At the other end of the spectrum is the I/O bandwidth limited case. This can be seen for large files where the rate of metadata requests is much lower and a lot more data needs to be transferred for each file. In this case, initially adding more I/O threads can improve performance, stalling once the I/O bandwidth of the NVMe disks is saturated, but there is a smaller performance dropoff caused by the increased contention than for the metadata limited case. This is more of an issue for reading than writing data, mostly due to the fact that when writing the system can additionally make use of write caching to improve effective write rates. This is not possible for the read benchmark as we deliberately drop all caches to ensure we are reading all data from NVMe. It is also important to note that throughput for any individual file is likely to be impacted by increased contention, slowing I/O for that file, although the effect is not visible when looking at the total system bandwidth.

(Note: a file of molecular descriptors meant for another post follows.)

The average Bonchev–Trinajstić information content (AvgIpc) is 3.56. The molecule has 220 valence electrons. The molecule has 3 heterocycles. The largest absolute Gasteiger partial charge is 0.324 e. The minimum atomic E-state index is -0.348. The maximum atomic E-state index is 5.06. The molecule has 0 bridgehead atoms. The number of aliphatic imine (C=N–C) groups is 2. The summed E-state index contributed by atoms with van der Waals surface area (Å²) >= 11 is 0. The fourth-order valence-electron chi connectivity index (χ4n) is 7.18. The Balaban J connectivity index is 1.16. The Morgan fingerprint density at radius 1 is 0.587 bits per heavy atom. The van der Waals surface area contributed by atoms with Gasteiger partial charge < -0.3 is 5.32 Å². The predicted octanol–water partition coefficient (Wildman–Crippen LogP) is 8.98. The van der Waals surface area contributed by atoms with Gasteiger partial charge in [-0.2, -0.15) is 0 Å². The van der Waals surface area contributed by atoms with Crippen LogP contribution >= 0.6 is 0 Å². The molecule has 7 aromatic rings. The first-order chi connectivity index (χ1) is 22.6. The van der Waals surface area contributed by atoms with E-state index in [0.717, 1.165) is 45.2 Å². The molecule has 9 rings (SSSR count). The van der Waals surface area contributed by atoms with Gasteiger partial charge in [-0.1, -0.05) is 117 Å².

Conclusion

In this tutorial we have shown you how to set up an NVIDIA GPU-equipped compute cluster in AzureML backed with a high performance BeeGFS on Demand (BeeOND) filesystem. You can use this to provide high performance storage for both containerised and non-containerised ML workflows on AzureML to maximize data throughput to, and fully leverage the computational power of, the NVIDIA GPUs in your training cluster.

The accompanying Github repository includes all the scripts you need to set up a cluster and run the elbencho storage benchmarking tool as an example workload. Running this benchmark on our 4 node test cluster we were able to achieve total system bandwidth of over 15 GB/s read and write out of the box with no additional performance tuning.

In our next tutorial we will demonstrate how to run the HPC-scale CosmoFlow deep learning model on a BeeOND enabled cluster and achieve supercomputer level performance in the Azure cloud.

The work demonstrated here was funded by Microsoft in partnership with NVIDIA. The authors like to thank Microsoft and NVIDIA employees for their contributions to this tutorial.

Copyright 2021, Numerical Algorithms Group Ltd (The) 

Contact: 

Numerical Algorithms Group Ltd 30 St Giles’ Oxford OX1 3LE UK www.nag.com